Let's take a look at two order-entry scenarios:
- A customer wants to cancel an order that she's placed. If her address is in a separate table from her order, you can easily delete the order without deleting her address.
- Or you've just entered a pile of customer orders when your company changes its shipping methods. If the shipping methods are maintained in their own table, you don't have to update each individual order.
Access works with separate tables in relational databases, which can help you structure data efficiently, avoid wasted effort, and reduce headaches.
Relational databases store data in separate tables, based on subject matter, but the tables are brought together through relationships. For example, a table of customers is related to a table of orders by a customer ID field in each of those tables.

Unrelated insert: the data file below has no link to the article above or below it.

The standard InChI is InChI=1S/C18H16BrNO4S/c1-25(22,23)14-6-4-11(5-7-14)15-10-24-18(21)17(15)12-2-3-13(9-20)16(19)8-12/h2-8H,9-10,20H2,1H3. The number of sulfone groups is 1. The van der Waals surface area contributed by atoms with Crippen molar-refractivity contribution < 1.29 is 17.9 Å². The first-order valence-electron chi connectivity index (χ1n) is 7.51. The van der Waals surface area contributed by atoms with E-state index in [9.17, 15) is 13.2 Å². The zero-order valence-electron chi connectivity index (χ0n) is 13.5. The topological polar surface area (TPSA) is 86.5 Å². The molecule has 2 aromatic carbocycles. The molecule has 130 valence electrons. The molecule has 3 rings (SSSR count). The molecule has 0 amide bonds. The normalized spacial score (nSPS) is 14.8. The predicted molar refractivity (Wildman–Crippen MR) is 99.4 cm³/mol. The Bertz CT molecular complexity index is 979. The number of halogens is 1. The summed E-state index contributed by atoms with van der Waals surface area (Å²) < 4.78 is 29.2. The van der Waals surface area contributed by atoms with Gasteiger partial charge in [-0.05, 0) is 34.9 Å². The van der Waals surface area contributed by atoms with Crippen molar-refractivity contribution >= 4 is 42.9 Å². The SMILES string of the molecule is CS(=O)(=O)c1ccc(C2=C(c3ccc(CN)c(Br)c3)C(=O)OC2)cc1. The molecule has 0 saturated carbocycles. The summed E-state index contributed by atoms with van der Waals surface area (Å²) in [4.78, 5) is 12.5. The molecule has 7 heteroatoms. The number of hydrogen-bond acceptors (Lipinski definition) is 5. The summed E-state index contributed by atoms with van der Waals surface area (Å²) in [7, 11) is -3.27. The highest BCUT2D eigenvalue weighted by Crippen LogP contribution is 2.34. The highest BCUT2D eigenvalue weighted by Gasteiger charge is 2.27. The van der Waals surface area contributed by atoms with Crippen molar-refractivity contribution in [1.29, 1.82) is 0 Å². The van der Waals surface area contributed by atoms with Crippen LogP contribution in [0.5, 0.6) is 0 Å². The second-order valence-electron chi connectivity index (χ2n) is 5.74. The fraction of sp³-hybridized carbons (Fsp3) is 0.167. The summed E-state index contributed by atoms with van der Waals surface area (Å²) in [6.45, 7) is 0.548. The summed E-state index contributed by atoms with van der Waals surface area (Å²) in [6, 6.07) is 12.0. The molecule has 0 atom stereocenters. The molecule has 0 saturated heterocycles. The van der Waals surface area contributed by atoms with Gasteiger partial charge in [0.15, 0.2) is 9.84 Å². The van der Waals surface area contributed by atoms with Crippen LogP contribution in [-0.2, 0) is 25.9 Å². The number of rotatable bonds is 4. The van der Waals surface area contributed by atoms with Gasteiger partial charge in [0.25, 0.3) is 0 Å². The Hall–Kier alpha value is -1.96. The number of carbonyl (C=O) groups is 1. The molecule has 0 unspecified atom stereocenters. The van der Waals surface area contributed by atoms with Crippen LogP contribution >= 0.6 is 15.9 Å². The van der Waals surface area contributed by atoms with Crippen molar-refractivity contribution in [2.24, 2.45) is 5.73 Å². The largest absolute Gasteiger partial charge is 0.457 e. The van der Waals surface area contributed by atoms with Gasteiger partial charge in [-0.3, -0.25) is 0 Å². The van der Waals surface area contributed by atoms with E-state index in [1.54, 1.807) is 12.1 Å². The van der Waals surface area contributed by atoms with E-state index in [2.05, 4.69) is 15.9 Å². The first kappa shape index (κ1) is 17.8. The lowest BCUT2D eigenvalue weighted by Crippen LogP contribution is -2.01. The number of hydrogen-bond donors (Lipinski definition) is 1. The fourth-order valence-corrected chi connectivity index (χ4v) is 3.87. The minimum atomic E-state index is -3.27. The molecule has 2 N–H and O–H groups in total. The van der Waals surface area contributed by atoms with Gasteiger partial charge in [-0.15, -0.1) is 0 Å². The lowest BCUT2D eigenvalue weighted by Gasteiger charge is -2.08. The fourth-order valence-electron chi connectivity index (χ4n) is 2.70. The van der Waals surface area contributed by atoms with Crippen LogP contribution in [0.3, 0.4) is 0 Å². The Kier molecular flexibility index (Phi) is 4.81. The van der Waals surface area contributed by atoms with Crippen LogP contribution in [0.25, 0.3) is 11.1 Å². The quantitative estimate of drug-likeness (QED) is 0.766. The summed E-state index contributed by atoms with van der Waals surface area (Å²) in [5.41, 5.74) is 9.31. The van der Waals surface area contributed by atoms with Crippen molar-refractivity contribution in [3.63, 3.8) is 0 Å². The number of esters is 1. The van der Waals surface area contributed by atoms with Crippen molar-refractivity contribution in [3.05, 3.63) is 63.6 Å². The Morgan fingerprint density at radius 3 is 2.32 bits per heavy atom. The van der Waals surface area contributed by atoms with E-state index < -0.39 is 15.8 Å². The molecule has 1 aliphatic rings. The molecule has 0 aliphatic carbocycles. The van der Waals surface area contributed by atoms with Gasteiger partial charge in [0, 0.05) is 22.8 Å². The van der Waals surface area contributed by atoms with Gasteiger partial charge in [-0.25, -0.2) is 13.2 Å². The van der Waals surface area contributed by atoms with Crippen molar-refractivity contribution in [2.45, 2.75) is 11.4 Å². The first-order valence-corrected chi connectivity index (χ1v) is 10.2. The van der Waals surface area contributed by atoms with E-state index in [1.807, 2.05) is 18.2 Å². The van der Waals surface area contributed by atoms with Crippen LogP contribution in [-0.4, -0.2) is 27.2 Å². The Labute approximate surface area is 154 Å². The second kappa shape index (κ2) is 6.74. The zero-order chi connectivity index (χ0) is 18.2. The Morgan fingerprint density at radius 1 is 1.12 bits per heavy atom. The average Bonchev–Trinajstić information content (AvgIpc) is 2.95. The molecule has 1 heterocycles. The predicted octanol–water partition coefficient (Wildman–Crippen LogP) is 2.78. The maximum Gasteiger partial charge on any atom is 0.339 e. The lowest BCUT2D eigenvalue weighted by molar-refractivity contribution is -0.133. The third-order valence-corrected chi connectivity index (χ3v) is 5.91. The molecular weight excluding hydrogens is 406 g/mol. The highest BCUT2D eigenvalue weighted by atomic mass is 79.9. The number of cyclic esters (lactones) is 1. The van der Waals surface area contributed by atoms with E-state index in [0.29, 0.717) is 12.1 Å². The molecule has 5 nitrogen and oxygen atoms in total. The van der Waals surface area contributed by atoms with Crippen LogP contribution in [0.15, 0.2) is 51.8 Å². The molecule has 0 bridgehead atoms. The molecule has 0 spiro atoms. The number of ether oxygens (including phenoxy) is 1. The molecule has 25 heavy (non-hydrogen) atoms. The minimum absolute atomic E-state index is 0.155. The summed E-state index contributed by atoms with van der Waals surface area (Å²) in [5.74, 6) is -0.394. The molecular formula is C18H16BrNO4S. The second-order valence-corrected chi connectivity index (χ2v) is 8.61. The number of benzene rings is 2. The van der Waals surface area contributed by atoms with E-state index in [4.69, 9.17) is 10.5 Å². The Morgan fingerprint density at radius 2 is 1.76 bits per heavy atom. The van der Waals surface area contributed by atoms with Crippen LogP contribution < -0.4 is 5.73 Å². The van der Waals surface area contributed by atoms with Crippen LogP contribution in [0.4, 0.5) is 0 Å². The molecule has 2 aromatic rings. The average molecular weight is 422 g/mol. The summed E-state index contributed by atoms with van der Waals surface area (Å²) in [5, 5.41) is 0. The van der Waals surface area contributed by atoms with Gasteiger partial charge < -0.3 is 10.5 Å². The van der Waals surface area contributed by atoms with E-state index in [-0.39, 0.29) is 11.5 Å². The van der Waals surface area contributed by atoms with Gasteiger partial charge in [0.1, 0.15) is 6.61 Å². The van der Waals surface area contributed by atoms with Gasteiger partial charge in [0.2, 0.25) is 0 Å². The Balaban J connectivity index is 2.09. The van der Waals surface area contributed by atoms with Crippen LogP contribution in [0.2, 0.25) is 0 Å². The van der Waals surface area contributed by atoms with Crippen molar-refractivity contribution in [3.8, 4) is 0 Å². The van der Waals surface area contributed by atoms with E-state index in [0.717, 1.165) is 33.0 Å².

Typically, data should not be repeated in more than one table, except for such relating fields.
Some benefits of this method are:
- Efficiency You don't have to store redundant information, such as a customer's name or address, in every order that the customer places.
- Control It's easier to update, delete, and extend data in a well-structured database that doesn't contain duplication.
- Accuracy By avoiding repetition, you decrease the opportunity for errors. Right once, right everywhere.
- Data integrity You can add or remove fields or records in unique tables without affecting your data structure, and you will not need to redesign your database.
Separation protects your original structure. As you plan your tables, think of ways to structure your data so that it's easy to enter and maintain.